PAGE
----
BRUNEI-MUARA – Two new sites in Brunei-Muara will soon open for commercial rice farming as the government leans into its agriculture push.

The Department of Agriculture and Agrifood (DAA) said the addition of Panchor Murai and Limpaki — as well as the site in Kandol, Belait — will boost the total land area reserved for rice cultivation from 919 hectares to 1,579 hectares — a 72 percent increase.

The 110-hectare Panchor Murai site will be operated by Yaz & Wyn Enterprise, the country’s sole distributor of Sembada188 seeds, a high-yield rice variety introduced to Brunei last October.

His Majesty Sultan Haji Hassanal Bolkiah reaped the first commercial harvest of Sembada188 at the Wasan Agricultural Area on Tuesday.

The Indonesian strain of paddy can produce up to six tonnes of paddy per hectare, in what is hoped to be a boost to national rice production.

Rice cultivation has seen mixed fortunes over the past 20 years, with farmers tackling problems including high soil acidity and lack of irrigation infrastructure.

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But the government budgeted $45 million last year to invest in new technology, irrigation systems and farming programmes.

In 2018, Brunei’s output was projected to be 3,000 tonnes of paddy, around a five to six percent rate of national self-sufficiency.

More land for high-yielding paddy

Head of the DAA’s Rice and Crop Protection Division, Khairunnisa Hj Omar Ali, said planting on the new Panchor Murai site will begin in March, starting with just six to 10 hectares of land until the rest of the site is cleared of vegetation.

“They [Yaz and Wyn Enterprise] have to create a paddy plantation from this piece of land, so there is a lot for them to do. Though there is already a main pipeline [for irrigation], they still have to divide the land into lots and establish an internal irrigation system,” she said.

The entire site is expected to be fully utilised by 2020, and will be used to plant Sembada188 exclusively.

A farmer inspecting the harvest of Sembada188, a new high-yielding paddy variety planted in Wasan. Photo: Hazimul Wa’ie/The Scoop

For the Limpaki site — which will also plant high-yielding rice varieties — a time line has not been set to begin operations, but infrastructure is already in place.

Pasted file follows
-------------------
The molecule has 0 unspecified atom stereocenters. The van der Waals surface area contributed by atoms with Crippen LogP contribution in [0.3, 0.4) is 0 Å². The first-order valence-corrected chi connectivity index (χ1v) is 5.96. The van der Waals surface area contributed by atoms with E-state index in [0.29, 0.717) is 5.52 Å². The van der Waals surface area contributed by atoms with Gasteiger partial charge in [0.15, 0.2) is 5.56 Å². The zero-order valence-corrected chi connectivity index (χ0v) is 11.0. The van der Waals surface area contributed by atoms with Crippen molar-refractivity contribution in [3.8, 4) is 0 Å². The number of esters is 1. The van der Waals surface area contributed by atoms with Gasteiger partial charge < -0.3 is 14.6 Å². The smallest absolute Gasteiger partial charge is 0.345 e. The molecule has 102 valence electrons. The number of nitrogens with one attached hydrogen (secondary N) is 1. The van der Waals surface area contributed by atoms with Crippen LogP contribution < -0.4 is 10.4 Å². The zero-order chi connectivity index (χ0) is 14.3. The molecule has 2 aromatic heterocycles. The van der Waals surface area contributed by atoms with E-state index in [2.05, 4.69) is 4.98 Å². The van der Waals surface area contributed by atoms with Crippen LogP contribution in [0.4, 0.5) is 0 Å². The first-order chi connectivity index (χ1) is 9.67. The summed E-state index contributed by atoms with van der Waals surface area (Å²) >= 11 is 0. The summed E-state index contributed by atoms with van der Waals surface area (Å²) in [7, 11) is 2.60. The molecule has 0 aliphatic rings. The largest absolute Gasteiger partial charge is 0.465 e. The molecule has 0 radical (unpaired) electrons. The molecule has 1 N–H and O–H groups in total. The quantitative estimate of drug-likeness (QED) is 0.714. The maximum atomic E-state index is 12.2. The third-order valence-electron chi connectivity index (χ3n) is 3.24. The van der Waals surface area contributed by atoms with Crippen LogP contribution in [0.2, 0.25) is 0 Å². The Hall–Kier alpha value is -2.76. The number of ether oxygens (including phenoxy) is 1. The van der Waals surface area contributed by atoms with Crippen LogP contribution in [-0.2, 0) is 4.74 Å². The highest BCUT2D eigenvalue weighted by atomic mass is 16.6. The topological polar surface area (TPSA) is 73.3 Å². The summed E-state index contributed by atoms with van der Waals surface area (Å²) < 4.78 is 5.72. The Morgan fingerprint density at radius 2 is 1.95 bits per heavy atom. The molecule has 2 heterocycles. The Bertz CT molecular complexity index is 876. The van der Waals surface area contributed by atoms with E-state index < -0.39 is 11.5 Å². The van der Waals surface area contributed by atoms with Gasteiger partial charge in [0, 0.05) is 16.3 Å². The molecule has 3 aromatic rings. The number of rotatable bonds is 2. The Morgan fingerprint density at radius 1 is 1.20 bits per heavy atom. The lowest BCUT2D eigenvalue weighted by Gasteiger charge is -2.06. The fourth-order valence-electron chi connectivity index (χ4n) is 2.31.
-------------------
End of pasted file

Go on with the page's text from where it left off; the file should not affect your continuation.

A budget has also been allocated for the construction of a 10km irrigation pipeline to feed plantations that grow high-yield varieties.

Khairunnisa said the DAA will be expanding the land area for growing Sembada188 in Wasan from 38 hectares to 60 hectares by next April.

She added that they are discouraging farmers from planting Laila — Brunei’s first hybrid rice variety — in the Wasan area because it is susceptible to disease and could introduce infectious agent to other varieties.

She said the department is not “banning” Laila cultivation, but phasing it out of commercial production. Farmers who want to plant the variety for personal use are not prohibited from doing so.

Kandol: Brunei’s largest commercial paddy site

Last October, His Majesty announced a new 500 hectare site for paddy cultivation in Kandol Belait, which will be operated by Darussalam Assets, the owner of Brunei’s government-linked companies.

Darussalam Assets is in the process of appointing technical partners to design the layout of Kandol, but experts still need to tackle flood mitigation in the area.

“Before we go in, we have to find a way to… create diversion channels to direct the water during rainy seasons, which is beneficial not only for the paddy plantation site but also to the settlements and communities nearby,” said Khairunnisa.

Although the area is flood-prone, the soil in Kandol is fertile and rich with nutrients, according to an environmental impact assessment conducted in 2011.

Brunei aims to produce at least 4,000 metric tonnes of paddy next year, which could reach 6,000 tonnes, or a 11 percent rate of self-sufficiency, if more farmers plant high-yield paddy varieties.